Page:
Most things in finance can be simplified into a simple supply versus demand equation. Without having to take an Economics 101 course, changing one or both sides of the equation will affect the price of the good or service in question. Think about the exorbitant prices people are willing to pay for popular sporting events or the hottest Christmas toy – a classic case of demand overwhelming the available supply. On the flip side, the discount bin at a department store represents oversupply related to current demand. Our present inflation predicament is a result of abnormalities in both supply and demand.
Oil, especially in its refined gasoline state, is the most visible sign of our inflationary environment. Not only do we feel the pain when filling our tanks, but gas station signs are a daily reminder of how bad things have gotten. The hydrofracking process allows this country to bring more supply to the market rather than being dependent on foreign supply, at least in theory. The current push for renewable energy has left oil companies at odds with the current administration, affecting how much supply can be brought online. Oil companies are also showing a greater desire to return their windfall profits to their shareholders rather than spending more money to find more wells to drill. As we are currently learning, increasing the supply is not a matter of flipping a switch. The situation is compounded by the Russian sanctions to take their massive supply off the market with seemingly no end in sight. Industrial necessities and consumer behavior drive demand for fossil fuels. After two years of being stuck at home, people are itching to get out and travel (and willing to pay up for the gas that supplies their vehicles). The path forward in energy will likely be a combination of increased supply in some form and a change in consumer behavior.
COVID policies caused a seismic shift in our consumption habits. In normal times, our take-home pay would be spent on a combination of goods and services. When the ability to participate in experiences like going to a restaurant was eliminated or reduced, we spent more money on things. We redid our houses or bought new ones. We bought some more toys to keep us occupied. Oh, and we were given some free money to do with as we pleased. This severely disrupted supply chains, which caused limited supply trying to meet massively increased demand. As we normalize, the shift back to services should cause current inventories to be marked down, which will hopefully slow that section of inflation.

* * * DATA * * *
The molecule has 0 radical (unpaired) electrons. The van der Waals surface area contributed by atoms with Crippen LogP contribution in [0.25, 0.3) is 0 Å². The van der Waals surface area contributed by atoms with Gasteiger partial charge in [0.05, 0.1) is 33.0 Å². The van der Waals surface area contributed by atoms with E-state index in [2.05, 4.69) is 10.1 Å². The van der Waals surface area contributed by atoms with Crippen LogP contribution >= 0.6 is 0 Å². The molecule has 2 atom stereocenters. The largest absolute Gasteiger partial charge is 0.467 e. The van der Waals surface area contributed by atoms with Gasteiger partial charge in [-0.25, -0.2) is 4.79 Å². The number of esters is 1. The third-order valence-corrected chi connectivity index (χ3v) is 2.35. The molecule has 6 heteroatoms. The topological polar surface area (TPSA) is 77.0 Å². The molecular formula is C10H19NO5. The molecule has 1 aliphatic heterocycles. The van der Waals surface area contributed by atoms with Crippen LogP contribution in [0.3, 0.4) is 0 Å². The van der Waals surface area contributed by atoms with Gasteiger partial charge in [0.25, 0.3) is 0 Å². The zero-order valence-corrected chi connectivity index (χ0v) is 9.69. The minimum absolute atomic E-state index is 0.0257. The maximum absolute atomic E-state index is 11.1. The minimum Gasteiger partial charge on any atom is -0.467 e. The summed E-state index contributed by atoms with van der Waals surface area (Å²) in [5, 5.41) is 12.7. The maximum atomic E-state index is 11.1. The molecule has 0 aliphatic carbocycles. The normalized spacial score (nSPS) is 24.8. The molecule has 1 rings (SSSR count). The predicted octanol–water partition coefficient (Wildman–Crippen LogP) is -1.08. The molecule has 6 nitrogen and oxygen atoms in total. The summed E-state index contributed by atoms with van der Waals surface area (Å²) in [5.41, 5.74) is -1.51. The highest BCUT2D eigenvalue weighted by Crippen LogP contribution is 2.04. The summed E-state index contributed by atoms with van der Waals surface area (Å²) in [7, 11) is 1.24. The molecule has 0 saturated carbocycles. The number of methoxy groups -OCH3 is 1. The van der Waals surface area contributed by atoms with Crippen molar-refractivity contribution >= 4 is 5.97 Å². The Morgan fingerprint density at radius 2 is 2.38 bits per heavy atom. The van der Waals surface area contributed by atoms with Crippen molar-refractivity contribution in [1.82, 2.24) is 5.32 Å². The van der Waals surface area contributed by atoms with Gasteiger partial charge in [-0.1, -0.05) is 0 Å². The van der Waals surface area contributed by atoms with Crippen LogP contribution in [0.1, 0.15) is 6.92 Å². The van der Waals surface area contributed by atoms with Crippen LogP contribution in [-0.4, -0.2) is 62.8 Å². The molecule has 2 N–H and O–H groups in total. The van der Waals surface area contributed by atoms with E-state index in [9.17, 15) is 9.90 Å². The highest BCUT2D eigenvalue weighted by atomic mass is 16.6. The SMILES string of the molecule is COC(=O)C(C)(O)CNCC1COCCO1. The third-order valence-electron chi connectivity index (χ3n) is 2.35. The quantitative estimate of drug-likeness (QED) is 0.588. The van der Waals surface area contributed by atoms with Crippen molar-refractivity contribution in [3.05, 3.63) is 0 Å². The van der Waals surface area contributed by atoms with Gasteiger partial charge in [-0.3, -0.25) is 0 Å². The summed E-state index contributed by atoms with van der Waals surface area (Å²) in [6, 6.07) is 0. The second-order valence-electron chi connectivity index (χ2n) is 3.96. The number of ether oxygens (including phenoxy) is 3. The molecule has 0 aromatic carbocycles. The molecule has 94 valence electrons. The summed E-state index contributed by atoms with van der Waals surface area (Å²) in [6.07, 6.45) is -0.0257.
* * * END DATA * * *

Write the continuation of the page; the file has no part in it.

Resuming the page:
At the center of all this is the Federal Reserve. If they were driving a car that was the economy, they zoned out while listening to their favorite song and just now realized they were going double the speed limit. As a result, they are hitting the brakes much harder than they would generally prefer. Slamming the brakes signals to the stock market that the era of easy money is over and that corporate earnings will be harder to come by. As a result, investors are selling their investments to adjust to this new reality.
So how do we get out of this mess? It starts with inflation beginning to normalize through some of the channels mentioned above. We are a long way away from the Fed’s target of 2% inflation per year, but signs that we are slowing the advance will give them the flexibility to at least relieve the pressure applied to the brakes. Until that happens, the ride will continue to be bumpy.
David Rath, CMT, CFA, is the Chief Investment Officer at Continuum Wealth Advisors in Saratoga Springs. Continuum Wealth Advisors, LLC is a Registered Investment Advisor registered through the Securities and Exchange Commission.
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